4 reasons to consider LASIK

Remedies for poor eyesight have been around since the 13th century, when some believe the first eyeglasses were invented, but technology has come a long way since then, with more permanent solutions such as LASIK.

Even after just two decades, that procedure has improved. In the 1990s when LASIK first got approval from the Food and Drug Administration, there was a 65 percent success rate, compared with 90 to 98 percent of people reporting 20/20 vision today, according to the American Society of Cataract and Refractive Surgery.

LASIK is a procedure that corrects nearsightedness, farsightedness and astigmatism by using a laser to make a protective flap over the cornea.

Considering LASIK for yourself? Here are some things to think about when evaluating if the procedure is for you.


If you’re considering LASIK, you’ve probably already spent your fair share on glasses and contacts. LASIK is a one-time permanent procedure that can cost anywhere from $1,000 to $4,000 per eye (be cautious if you find people willing to do the procedure for less, as they may not have the most up-to-date equipment and licenses), and in some cases will be covered by insurance. If your insurance doesn’t cover the cost, money from flexible spending accounts can often be used toward LASIK.


Whether travel and leisure or an active lifestyle is your preference, LASIK makes it easier to do the things you love. If you’ve traveled with eyewear before, you know what a pain it is to lose, break or forget this precious cargo. After the procedure, there’s no more bringing backup sets of contacts on vacation, worrying about dry eyes or your glasses falling off on the boat or beach or sweating during a workout and maneuvering your glasses so they don’t fall off. With LASIK, you’ll face no hassle doing the things you love.




Have you ever complained about glasses giving you headaches or contact lenses giving you eye infections or dry eyes? LASIK is a way to prevent these issues and more serious health concerns down the road. Even 15 to 20 years after the procedure, patients report having not only better vision but great eye health.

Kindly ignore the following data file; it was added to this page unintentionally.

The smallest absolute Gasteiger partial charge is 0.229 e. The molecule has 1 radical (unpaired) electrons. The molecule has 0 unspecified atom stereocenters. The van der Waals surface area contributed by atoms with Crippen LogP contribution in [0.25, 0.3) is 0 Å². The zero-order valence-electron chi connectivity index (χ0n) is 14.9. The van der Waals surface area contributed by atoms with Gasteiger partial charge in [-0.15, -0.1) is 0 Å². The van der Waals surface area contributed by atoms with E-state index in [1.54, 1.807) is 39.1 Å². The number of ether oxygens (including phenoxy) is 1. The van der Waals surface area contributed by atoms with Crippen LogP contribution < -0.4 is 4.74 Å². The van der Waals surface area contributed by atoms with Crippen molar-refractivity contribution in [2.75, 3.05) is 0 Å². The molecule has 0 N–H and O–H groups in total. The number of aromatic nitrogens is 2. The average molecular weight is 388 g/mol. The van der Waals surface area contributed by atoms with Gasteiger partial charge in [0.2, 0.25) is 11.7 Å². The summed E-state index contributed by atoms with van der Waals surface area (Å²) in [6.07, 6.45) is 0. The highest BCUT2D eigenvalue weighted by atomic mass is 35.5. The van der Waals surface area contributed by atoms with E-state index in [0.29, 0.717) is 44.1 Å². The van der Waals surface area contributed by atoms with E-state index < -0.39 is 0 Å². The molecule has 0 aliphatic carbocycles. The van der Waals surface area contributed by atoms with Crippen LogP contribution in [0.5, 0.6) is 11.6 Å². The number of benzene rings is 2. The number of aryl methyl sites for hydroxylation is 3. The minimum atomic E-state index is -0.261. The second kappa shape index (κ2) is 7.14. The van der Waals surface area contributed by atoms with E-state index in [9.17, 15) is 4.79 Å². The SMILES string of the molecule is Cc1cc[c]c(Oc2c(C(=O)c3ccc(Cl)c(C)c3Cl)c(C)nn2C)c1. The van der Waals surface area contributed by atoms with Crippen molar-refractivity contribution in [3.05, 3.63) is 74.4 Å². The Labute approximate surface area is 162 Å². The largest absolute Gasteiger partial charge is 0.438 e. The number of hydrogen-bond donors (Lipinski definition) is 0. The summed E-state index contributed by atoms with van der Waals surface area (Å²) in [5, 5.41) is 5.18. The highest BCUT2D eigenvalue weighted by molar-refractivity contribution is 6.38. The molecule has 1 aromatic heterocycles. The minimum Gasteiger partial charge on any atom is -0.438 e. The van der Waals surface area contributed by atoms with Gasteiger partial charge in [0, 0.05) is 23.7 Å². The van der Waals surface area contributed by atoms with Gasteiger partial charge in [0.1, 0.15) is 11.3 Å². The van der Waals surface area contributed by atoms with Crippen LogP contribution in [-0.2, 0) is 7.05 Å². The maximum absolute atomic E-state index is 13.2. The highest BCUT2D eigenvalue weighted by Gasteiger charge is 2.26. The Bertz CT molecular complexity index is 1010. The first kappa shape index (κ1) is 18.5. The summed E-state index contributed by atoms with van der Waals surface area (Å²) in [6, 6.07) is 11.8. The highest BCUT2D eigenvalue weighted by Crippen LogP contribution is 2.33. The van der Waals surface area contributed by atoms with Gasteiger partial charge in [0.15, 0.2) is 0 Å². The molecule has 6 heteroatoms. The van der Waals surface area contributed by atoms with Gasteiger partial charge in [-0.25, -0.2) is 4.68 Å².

Instant results

Not only is the procedure incredibly short (on average less than 10 minutes per eye), but one of the things people love so much about LASIK is seeing the results almost immediately. Vision can improve overnight.

If you’re considering LASIK, contact Ophthalmic Surgeons & Physicians, which specializes in LASIK as well as comprehensive ophthalmic examinations and treatment, including dry eye treatment and diabetic retinal examinations, cataract and implant surgery, plastic and reconstructive surgery, cosmetic eyelid surgery and eyebrow lifts, glaucoma evaluation, refractive services, Botox, Juvederm and skin care treatments.

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All you need to know about LASIK surgery

Like other types of refractive surgery, the LASIK procedure reshapes the cornea to enable light entering the eye to be properly focused onto the retina for clearer vision.

LASIK or “Laser-Assisted in Situ Keratomileusis,” which means using a laser underneath a corneal flap (in situ) to reshape the cornea (keratomileusis). It is the most commonly performed laser eye surgery to treat myopia (nearsightedness), hyperopia (farsightedness) and astigmatism.

How is LASIK surgery performed?

LASIKThe eye surgeon uses either a mechanical surgical tool called a microkeratome or a femtosecond laser to create a thin, circular “flap” in the cornea. The surgeon then folds back the hinged flap to access the underlying cornea and removes some corneal tissue using an excimer laser.

This highly specialisd laser uses a cool ultraviolet light beam to remove (“ablate”) microscopic amounts of tissue from the cornea to reshape it so it more accurately focuses light on the retina for improved vision.

For nearsighted people, the goal is to flatten the cornea; with farsighted people, a steeper cornea is desired.

After the laser reshapes the cornea, the flap is then laid back in place, covering the area where the corneal tissue was removed. Then the cornea is allowed to heal naturally.

Laser eye surgery requires only topical anaesthetic drops and no bandages or stitches are required.

Different types of LASIK

There are a variety of different types of lasers used in ophthalmology. All LASIK procedures are performed with a specific type of laser (excimer laser), so in one sense, all LASIK procedures are similar. However, there are a variety of different laser manufacturers, including

  • Visx
  • Wavelight
  • Alcon
  • Bausch & Lomb
  • Nidek, among others, that have all designed specific excimer lasers

Further, there are different types of laser ablations that can be performed, including conventional laser treatments, wavefront-optimised treatments and wavefront-guided treatments. Finally, a completely different type of laser (femtosecond laser) can be used instead of a mechanical microkeratome to create the LASIK (corneal) flap.

What is conventional LASIK?